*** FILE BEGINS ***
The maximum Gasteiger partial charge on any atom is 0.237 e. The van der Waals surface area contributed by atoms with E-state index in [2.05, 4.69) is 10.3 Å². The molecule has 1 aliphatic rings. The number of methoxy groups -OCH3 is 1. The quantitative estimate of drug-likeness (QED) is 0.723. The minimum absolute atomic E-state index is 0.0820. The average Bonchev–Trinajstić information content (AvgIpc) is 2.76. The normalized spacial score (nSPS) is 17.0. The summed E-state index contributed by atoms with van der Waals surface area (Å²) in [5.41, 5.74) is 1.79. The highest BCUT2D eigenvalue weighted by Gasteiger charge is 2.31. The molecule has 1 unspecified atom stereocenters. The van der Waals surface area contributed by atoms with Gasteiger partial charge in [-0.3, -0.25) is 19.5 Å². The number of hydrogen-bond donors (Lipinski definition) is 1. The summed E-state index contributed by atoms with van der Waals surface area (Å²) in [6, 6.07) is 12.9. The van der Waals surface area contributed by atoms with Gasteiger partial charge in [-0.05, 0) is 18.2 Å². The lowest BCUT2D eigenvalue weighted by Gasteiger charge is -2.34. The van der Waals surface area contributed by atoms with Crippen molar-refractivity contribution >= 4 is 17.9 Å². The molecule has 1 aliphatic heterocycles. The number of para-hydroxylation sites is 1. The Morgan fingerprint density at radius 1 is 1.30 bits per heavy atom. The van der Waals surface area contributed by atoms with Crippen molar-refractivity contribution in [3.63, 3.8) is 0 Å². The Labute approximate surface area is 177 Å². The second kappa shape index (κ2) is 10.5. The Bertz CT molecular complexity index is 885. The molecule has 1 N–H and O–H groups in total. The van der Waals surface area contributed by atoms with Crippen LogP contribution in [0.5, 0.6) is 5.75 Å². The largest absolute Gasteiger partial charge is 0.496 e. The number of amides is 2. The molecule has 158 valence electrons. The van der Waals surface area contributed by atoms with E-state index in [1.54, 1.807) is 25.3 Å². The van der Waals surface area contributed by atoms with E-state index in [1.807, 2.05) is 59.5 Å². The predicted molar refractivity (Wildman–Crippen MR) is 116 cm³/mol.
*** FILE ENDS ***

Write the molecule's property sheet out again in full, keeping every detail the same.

The maximum Gasteiger partial charge on any atom is 0.237 e. The van der Waals surface area contributed by atoms with E-state index in [2.05, 4.69) is 10.3 Å². The molecule has 1 aliphatic rings. The number of methoxy groups -OCH3 is 1. The quantitative estimate of drug-likeness (QED) is 0.723. The minimum absolute atomic E-state index is 0.0820. The average Bonchev–Trinajstić information content (AvgIpc) is 2.76. The normalized spacial score (nSPS) is 17.0. The summed E-state index contributed by atoms with van der Waals surface area (Å²) in [5.41, 5.74) is 1.79. The highest BCUT2D eigenvalue weighted by Gasteiger charge is 2.31. The molecule has 1 unspecified atom stereocenters. The van der Waals surface area contributed by atoms with Gasteiger partial charge in [-0.3, -0.25) is 19.5 Å². The number of hydrogen-bond donors (Lipinski definition) is 1. The summed E-state index contributed by atoms with van der Waals surface area (Å²) in [6, 6.07) is 12.9. The van der Waals surface area contributed by atoms with Gasteiger partial charge in [-0.05, 0) is 18.2 Å². The lowest BCUT2D eigenvalue weighted by Gasteiger charge is -2.34. The van der Waals surface area contributed by atoms with Crippen molar-refractivity contribution >= 4 is 17.9 Å². The molecule has 1 aliphatic heterocycles. The number of para-hydroxylation sites is 1. The Morgan fingerprint density at radius 1 is 1.30 bits per heavy atom. The van der Waals surface area contributed by atoms with Crippen molar-refractivity contribution in [3.63, 3.8) is 0 Å². The Labute approximate surface area is 177 Å². The second kappa shape index (κ2) is 10.5. The Bertz CT molecular complexity index is 885. The molecule has 1 N–H and O–H groups in total. The van der Waals surface area contributed by atoms with Crippen LogP contribution in [0.5, 0.6) is 5.75 Å². The largest absolute Gasteiger partial charge is 0.496 e. The number of amides is 2. The molecule has 158 valence electrons. The van der Waals surface area contributed by atoms with E-state index in [1.54, 1.807) is 25.3 Å². The van der Waals surface area contributed by atoms with E-state index in [1.807, 2.05) is 59.5 Å². The predicted molar refractivity (Wildman–Crippen MR) is 116 cm³/mol.